What Is Encaustic?
The word encaustic is of Greek origin and means “to burn in” which refers to the process of fusing paint. Encaustic is a beeswax-based paint that is melted on a heated palette, applied to a surface and reheated by fusing layers together with a heat gun, iron or torch. I generally make my own encaustic paint from high-grade beeswax and damar resin, adding oil pigment to color the wax. It also may be purchased from art stores in color blocks. I fuse layers using a torch.
In the 5th Century BC, encaustic was primarily used to paint portraits and scenes of mythology. It was later used to weatherproof ships; then they began to pigment the wax and use it to decorate warships. Encaustic was used for the Fayum funeral portraits that were painted in the 1st and 2nd centuries A.D. by Greek painters in Egypt. As a memorial, a portrait of the deceased was painted over the person's mummy. Many of these pieces have stood the test of time and still maintain their vibrant color to this day.
20th century artists Jasper John, Karl Zerbe, Julian Schnabel and others helped to bring back the once forgotten medium. Many artists today find the durability, versatility and fast drying capabilities of the medium appealing.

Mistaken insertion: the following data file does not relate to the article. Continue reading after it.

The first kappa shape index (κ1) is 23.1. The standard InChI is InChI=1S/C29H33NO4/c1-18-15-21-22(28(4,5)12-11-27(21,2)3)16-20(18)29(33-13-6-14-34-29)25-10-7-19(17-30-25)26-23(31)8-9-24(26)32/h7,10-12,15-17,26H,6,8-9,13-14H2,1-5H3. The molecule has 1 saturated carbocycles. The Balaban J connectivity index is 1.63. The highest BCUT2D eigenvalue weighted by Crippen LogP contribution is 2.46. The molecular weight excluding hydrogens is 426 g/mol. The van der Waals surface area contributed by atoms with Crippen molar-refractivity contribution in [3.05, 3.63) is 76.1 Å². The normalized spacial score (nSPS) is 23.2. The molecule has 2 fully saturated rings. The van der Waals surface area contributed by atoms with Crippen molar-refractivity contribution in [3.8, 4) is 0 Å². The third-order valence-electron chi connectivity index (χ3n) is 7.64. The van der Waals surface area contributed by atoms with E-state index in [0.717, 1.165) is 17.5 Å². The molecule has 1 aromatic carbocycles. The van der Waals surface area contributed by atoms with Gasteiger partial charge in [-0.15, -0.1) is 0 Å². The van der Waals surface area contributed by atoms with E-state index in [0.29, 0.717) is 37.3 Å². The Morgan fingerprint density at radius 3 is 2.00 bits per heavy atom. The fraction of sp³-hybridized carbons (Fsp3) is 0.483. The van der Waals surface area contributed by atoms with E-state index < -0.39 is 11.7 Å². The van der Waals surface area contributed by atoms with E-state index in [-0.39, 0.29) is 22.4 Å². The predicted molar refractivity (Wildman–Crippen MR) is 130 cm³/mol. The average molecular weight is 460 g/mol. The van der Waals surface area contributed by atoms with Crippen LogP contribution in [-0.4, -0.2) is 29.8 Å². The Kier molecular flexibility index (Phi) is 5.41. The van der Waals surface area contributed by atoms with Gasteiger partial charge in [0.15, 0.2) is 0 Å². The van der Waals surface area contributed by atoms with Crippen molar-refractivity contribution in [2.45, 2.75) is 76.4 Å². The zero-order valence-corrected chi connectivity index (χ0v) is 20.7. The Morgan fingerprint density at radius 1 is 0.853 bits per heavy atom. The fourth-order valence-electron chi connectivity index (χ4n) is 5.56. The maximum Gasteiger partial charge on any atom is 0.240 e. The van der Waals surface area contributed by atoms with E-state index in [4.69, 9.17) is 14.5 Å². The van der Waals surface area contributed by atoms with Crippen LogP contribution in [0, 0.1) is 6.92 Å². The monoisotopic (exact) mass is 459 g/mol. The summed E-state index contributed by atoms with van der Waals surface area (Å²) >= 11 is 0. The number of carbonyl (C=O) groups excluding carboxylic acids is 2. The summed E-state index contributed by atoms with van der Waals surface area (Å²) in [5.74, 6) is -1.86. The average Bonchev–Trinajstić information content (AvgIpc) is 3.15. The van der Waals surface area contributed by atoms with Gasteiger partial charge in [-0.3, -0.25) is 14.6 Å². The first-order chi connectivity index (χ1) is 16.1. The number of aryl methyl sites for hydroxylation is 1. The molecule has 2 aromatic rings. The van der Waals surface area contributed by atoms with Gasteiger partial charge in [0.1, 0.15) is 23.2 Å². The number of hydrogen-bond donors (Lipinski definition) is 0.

How To Care For An Encaustic Painting
Encaustic paintings are extremely durable due to the fact that beeswax is impervious to moisture. Because of this it will not deteriorate, yellow and or darken.
Encaustic paintings can be buffed to a high gloss using a soft, lint free cloth. This sheen dulls over time and can be brought back by light buffing from time to time unless you prefer the dull surface.
Don’t varnish encaustic paintings.
Encaustic paintings don’t need to be protected by glass.
Avoid extreme heat or cold. There should be no fear of the work melting in normal household conditions. The wax and resin will not melt unless exposed to temperatures over 150 degrees Fahrenheit. It is probably best to avoid hanging the painting in strong, direct sunlight and near a harsh heat source since it may soften the paint. Don’t leave it in a hot car while transporting it. In extreme cold, it could become brittle and chip easily.
Take precautions to protect an encaustic painting when transporting. Although the surface is completely dry, encaustic paintings can be scratched, gouged, or chipped if handled roughly. Cover the painting with wax paper and wrap in bubble wrap (not just bubble wrap, since it may leave an impression of the bubble). Ensure the edges are protected. Do not cover with a linty blanket or t-shirt. These fibers may stick to the surface if the wax gets warm.
Minor chips and gouges can be repaired. Contact the gallery where you made the purchase or the artist. There may be a cost involved.